• cbSerialClose
  • cbSerialRead
  • cbSerialWrite

This list of service functions will be implemented as standard DLL callback functions, however the pointers to these functions will be sent to the plug-in DLL in the call to plugin_PluginInit.

Note the function pointer names and the function names cannot be the same.

Implementation

The attached project demonstrates this plug-in method for a simple Win32 based application. The solution includes separate projects for the core application and a single plug-in DLL.

The Library Header File

In the plug-in header file (plugin.h), you declare the interface to the plug-in DLL. The functions declared here represent the commands that the core application will send to the devices. In the example project these functions are trivial, returning void and accepting only a HWND. In a real example, these function signatures will reflect the types of data that need to be sent to the plug-in, and the types of data or status codes to be returned.

extern "C" __declspec(dllexport) void plugin_PluginInit(HWND, tServiceLookup*);
extern "C" __declspec(dllexport) void plugin_DeviceReset(HWND);
extern "C" __declspec(dllexport) void plugin_DeviceWriteData(HWND);
extern "C" __declspec(dllexport) void plugin_DeviceReadData(HWND);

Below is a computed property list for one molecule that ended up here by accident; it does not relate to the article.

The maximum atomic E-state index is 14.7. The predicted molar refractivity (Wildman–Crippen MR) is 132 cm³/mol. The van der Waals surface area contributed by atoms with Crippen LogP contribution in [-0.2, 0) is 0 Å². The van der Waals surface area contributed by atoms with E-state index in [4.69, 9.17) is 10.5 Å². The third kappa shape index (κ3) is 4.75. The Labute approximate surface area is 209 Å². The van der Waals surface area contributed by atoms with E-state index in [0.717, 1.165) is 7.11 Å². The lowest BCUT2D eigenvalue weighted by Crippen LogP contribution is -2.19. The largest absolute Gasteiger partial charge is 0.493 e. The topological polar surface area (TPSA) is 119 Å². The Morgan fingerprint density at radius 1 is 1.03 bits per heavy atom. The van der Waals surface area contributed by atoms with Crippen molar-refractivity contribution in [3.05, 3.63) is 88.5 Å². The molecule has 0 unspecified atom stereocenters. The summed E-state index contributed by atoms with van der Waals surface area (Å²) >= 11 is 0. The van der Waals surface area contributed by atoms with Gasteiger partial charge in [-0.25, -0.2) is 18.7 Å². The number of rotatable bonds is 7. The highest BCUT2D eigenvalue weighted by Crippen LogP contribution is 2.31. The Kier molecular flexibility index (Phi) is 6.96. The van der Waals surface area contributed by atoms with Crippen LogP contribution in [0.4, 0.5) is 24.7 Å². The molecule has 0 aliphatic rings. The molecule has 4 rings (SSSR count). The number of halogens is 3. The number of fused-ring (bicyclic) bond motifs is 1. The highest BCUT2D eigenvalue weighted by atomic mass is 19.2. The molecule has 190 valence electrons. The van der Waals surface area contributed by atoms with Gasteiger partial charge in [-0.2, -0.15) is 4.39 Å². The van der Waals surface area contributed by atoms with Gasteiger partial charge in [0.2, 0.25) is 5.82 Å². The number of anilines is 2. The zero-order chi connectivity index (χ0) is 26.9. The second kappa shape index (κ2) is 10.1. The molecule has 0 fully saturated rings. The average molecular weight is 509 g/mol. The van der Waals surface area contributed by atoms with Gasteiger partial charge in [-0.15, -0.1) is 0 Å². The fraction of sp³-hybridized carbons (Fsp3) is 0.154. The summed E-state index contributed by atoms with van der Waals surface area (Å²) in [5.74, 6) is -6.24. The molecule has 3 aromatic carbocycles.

Note the additional tServiceLookup* parameter for the PluginInit call, this is the structure that is used to pass the service function pointers to the plug-in.

Also in the plug-in header file, the function pointer types to both the service functions and command functions are defined, as well as the plug-in function pointers themselves.

// Typedefs for the service functions (function pointers)
// In a more meaningful implementation, the signatures here would
// reflect valid data being passed to the service function as arguments.
typedef void (*svcSerialOpen)();
typedef void (*svcSerialClose)();
typedef void (*svcSerialRead)();
typedef void (*svcSerialWrite)();
 
// Typedefs for the plugin command functions (function pointers)
// In a more meaningful implementation, the signatures here would
// reflect valid data being passed to the command functions as arguments.
typedef void (*pluginInitFunct)( HWND, tServiceLookup* );
typedef void (*pluginFunct)( HWND );
 
// Plugin Function pointers
pluginInitFunct   PluginInit;
pluginFunct       DeviceReset;
pluginFunct       DeviceReadData;
pluginFunct       DeviceWriteData;

The service function lookup table structure is defined in the same file.

// Service function lookup structure
typedef struct
{
    svcSerialOpen        serialopenfunc;
    svcSerialClose       serialclosefunc;
    svcSerialRead        serialreadfunc;
    svcSerialWrite       serialwritefunc;
}
tServiceLookup;

The Library Implementation File

In the plug-in implementation file (plugin.cpp), a file scope variable of the tServicesLookup* type is declared. This structure will serve as the table of service functions available to the plug-in, provided by the core application.

// The service function pointer structure (file scope)
tServiceLookup* services;